Welcome to a continuing series of tips on working with large groups of children. I hope that you will find these tips useful and be able to implement them in your dealings with large groups of kids. If you do, please leave a comment and let us know. For a complete list of posts in this series, please see the index page. So, without further introduction, here is today’s installment.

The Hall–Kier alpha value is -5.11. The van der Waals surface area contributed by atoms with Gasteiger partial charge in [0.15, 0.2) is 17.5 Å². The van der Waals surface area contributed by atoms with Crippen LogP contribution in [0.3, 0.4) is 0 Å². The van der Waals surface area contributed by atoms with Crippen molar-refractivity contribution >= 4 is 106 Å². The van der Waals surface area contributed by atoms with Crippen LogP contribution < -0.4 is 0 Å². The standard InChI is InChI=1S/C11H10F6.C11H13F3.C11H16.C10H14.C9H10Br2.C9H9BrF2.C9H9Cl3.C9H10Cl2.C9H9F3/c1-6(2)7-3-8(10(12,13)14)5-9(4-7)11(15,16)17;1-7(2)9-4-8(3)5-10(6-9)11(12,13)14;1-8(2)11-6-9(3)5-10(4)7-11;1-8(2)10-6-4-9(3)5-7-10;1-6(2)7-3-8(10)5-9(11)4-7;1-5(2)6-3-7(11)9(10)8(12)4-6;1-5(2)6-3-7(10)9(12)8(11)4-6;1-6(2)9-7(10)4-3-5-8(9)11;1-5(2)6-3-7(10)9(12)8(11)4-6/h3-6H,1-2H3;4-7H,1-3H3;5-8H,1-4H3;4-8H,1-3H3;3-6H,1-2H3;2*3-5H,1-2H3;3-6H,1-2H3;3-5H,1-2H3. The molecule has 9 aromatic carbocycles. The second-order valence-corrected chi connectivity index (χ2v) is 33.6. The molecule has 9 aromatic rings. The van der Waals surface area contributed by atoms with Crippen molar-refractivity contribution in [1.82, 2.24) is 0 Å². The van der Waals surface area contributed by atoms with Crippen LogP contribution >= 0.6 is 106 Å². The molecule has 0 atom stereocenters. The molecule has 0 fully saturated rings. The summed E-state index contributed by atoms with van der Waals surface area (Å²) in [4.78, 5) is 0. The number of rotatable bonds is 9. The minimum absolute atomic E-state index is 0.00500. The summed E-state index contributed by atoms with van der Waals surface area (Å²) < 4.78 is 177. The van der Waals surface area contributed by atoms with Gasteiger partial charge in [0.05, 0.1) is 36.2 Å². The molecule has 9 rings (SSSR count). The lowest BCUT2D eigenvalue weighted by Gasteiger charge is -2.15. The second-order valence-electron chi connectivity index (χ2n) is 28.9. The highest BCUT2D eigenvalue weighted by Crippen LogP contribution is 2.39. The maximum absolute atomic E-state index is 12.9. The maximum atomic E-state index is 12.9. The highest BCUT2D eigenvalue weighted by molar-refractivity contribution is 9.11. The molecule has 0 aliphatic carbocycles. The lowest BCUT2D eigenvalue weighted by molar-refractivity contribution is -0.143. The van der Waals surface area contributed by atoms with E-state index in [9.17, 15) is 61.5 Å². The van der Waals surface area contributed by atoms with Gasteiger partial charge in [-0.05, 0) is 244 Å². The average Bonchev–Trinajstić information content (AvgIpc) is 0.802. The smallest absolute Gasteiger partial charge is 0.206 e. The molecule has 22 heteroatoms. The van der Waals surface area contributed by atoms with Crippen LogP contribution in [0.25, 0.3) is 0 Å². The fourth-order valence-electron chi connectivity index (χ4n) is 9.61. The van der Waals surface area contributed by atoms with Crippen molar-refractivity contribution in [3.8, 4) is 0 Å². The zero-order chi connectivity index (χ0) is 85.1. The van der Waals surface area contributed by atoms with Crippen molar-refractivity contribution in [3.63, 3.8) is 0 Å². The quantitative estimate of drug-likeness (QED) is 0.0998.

Storytelling is a vital part of teaching. There is no quicker way to lose the attention of a group of kids than to just stand up and read them a story. Stories were not meant to be just read – they were meant to be told! One tip I picked up from some of the books I’ve read on the subject is to make yourself part of the story. As you’re telling the kids a story, whether it be from the Bible or some other source, step in and out of the story and become one of the characters. Take on that character’s personality, accent and mannerisms. If you’re telling the story of Jesus walking on the water, become Peter when you get to the part of the story where he asks the Lord to allow him to walk on water. Express his amazement as he walks on water and his despair and fear as he starts to sink. As you step into and out of the story, there is no need to announce that you are doing it (as in, “if I were Peter I would say…”). If your storytelling is effective, the kids will recognize what you are doing without ever missing a beat. Stepping into the story is one of many ways you can make your storytelling more effective and engaging. It’s also one of the simplest ways.